Strategies for saving for college haven’t been discussed much on Get Rich Slowly over the years. And yet student debt has been a regular and pressing problem for many. Saving before you get to college seems like an important financial step.
Reader Lynn K. wanted to ask the readers several questions about saving for college – for her coming nieces and nephews, not even her own children. How generous is that? So here are Lynn’s questions for you:
My brother and sister-in-law are about to have their first child, and my husband and I would like to set up some sort of college fund for the child. Unfortunately, we’re not sure where to start. The first question is: How much should we contribute? We don’t intend to have any children of our own, so we can afford to pay quite a bit toward their child’s education. However, what if they have four more kids? What if our other in-laws have several children? We want to be able to be fair without bankrupting ourselves, and we don’t want to go through all the trouble if the money we contribute barely makes a difference.
The second big question we have is: How or where to invest the money? I’ve done some research and found 529 plans, but I’m concerned about how much control is lost with those plans (and where the money can end up) if the child in question doesn’t finish college or chooses not to attend in the first place. Ideally, I’d like to set up something that allows my husband and me to distribute the funds once per year when the child is enrolled, or, if he or she chooses not to go to college, as a lump sum later in life. So how can we get a decent return on our investment and maintain control over the distributions?
The third and final question is a little stickier. My husband’s parents also want to set aside money for their grandchild to get an education. They have inquired about combining efforts. They have a lot more money than we do and will almost certainly contribute more than we will, especially for the next five to 10 years. I am happy to share planning information and work together to set up accounts, but I am very hesitant to set up a single account that we both contribute to, because there’s always some chance that we have differing opinions on how the money should be distributed and the last thing I want is to get into any kind of dispute over money where family is concerned. Do you think that the financial benefits (if any) and convenience of having a single account outweigh the risks of getting into a financial relationship with family? If not, how can I tell them about my misgivings without sounding like I don’t trust them? On that last point, I do trust them, and I believe they make sound financial decisions; I just don’t want to combine finances with anyone other than my husband.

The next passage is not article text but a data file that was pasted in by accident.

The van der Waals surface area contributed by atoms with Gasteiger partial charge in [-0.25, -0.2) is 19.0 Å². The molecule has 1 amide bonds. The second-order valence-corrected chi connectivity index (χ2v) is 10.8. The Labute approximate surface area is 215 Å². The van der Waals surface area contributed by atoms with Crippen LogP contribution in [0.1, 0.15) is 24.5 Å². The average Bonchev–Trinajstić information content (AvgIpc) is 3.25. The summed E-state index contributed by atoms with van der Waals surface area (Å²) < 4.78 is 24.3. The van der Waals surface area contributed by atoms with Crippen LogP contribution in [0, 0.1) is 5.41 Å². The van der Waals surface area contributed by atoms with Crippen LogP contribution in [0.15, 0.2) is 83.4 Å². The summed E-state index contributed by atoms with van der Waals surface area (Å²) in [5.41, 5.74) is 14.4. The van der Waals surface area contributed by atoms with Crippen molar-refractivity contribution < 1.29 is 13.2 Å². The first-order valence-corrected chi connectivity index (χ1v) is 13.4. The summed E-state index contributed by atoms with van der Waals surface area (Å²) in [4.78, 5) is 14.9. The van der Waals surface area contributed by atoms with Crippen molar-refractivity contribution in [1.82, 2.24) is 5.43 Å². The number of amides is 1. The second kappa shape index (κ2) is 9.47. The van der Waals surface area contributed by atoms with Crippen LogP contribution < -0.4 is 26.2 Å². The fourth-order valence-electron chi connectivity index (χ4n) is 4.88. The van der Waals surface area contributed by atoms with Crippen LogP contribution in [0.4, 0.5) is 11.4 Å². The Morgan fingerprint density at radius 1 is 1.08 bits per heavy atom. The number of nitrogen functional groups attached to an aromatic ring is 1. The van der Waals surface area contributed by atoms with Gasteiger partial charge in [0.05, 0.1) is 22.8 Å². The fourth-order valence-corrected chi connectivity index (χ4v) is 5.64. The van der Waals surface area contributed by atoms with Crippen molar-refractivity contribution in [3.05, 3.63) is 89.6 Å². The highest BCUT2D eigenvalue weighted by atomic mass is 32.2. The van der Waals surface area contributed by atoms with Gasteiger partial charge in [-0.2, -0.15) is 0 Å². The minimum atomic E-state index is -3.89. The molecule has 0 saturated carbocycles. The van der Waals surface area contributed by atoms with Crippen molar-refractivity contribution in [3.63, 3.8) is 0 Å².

When I’ve researched articles on saving for college, two of my go-to sources have been Joe Hurley’s Savingforcollege.com, which provides a comprehensive look at 529 plans in every state and Q&A’s on everything related to college savings, and Mark Kantrowitz’s Finaid.org, which covers loans, scholarships, savings programs (including 529 plans, UGMA/UTMA custodial accounts and many other methods), and military aid. These will help you, Lynn, as well as anyone else who’s starting to save for their children’s – or someone else’s children’s – education.
So, readers, do you have any other tips or advice for Lynn and her husband?
GRS is committed to helping our readers save and achieve your financial goals.Savings interest rates may be low, but that’s all the more reason to shop for the best rate.Find the highest savings interest rate from Ally Bank, Capital One 360, Everbank, and more.
SEARCH FOR RECENT ARTICLES